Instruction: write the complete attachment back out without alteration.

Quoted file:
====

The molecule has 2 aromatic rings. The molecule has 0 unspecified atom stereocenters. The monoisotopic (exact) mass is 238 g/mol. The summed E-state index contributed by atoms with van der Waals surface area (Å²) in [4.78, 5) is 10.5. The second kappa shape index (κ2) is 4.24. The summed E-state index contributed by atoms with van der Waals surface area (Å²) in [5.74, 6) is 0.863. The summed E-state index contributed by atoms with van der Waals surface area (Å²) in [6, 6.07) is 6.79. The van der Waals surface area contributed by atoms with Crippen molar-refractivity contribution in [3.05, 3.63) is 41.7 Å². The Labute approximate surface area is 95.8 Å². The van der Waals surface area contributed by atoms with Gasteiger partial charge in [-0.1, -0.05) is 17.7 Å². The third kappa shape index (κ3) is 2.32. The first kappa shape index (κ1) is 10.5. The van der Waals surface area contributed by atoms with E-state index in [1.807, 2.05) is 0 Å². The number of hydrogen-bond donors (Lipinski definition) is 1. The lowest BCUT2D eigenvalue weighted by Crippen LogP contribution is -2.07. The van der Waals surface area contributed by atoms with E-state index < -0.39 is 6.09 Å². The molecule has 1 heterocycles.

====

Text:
The molecule has 2 aromatic rings. The molecule has 0 unspecified atom stereocenters. The monoisotopic (exact) mass is 238 g/mol. The summed E-state index contributed by atoms with van der Waals surface area (Å²) in [4.78, 5) is 10.5. The second kappa shape index (κ2) is 4.24. The summed E-state index contributed by atoms with van der Waals surface area (Å²) in [5.74, 6) is 0.863. The summed E-state index contributed by atoms with van der Waals surface area (Å²) in [6, 6.07) is 6.79. The van der Waals surface area contributed by atoms with Crippen molar-refractivity contribution in [3.05, 3.63) is 41.7 Å². The Labute approximate surface area is 95.8 Å². The van der Waals surface area contributed by atoms with Gasteiger partial charge in [-0.1, -0.05) is 17.7 Å². The third kappa shape index (κ3) is 2.32. The first kappa shape index (κ1) is 10.5. The van der Waals surface area contributed by atoms with E-state index in [1.807, 2.05) is 0 Å². The number of hydrogen-bond donors (Lipinski definition) is 1. The lowest BCUT2D eigenvalue weighted by Crippen LogP contribution is -2.07. The van der Waals surface area contributed by atoms with E-state index < -0.39 is 6.09 Å². The molecule has 1 heterocycles.